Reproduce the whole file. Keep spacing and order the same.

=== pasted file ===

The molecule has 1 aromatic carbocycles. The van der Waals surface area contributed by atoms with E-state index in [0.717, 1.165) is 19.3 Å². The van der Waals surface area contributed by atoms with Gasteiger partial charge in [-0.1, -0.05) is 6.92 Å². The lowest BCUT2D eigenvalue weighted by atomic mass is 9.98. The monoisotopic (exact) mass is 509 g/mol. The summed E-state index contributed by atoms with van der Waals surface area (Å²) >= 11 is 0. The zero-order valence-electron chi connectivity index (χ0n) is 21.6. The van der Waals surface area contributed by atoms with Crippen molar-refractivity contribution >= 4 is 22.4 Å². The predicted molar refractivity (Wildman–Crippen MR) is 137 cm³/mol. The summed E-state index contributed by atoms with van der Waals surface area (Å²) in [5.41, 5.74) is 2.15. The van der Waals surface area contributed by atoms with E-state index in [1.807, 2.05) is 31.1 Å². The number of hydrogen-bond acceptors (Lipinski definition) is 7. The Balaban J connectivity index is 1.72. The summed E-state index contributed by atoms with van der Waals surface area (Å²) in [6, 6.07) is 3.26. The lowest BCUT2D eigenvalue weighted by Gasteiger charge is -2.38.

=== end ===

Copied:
The molecule has 1 aromatic carbocycles. The van der Waals surface area contributed by atoms with E-state index in [0.717, 1.165) is 19.3 Å². The van der Waals surface area contributed by atoms with Gasteiger partial charge in [-0.1, -0.05) is 6.92 Å². The lowest BCUT2D eigenvalue weighted by atomic mass is 9.98. The monoisotopic (exact) mass is 509 g/mol. The summed E-state index contributed by atoms with van der Waals surface area (Å²) >= 11 is 0. The zero-order valence-electron chi connectivity index (χ0n) is 21.6. The van der Waals surface area contributed by atoms with Crippen molar-refractivity contribution >= 4 is 22.4 Å². The predicted molar refractivity (Wildman–Crippen MR) is 137 cm³/mol. The summed E-state index contributed by atoms with van der Waals surface area (Å²) in [5.41, 5.74) is 2.15. The van der Waals surface area contributed by atoms with E-state index in [1.807, 2.05) is 31.1 Å². The number of hydrogen-bond acceptors (Lipinski definition) is 7. The Balaban J connectivity index is 1.72. The summed E-state index contributed by atoms with van der Waals surface area (Å²) in [6, 6.07) is 3.26. The lowest BCUT2D eigenvalue weighted by Gasteiger charge is -2.38.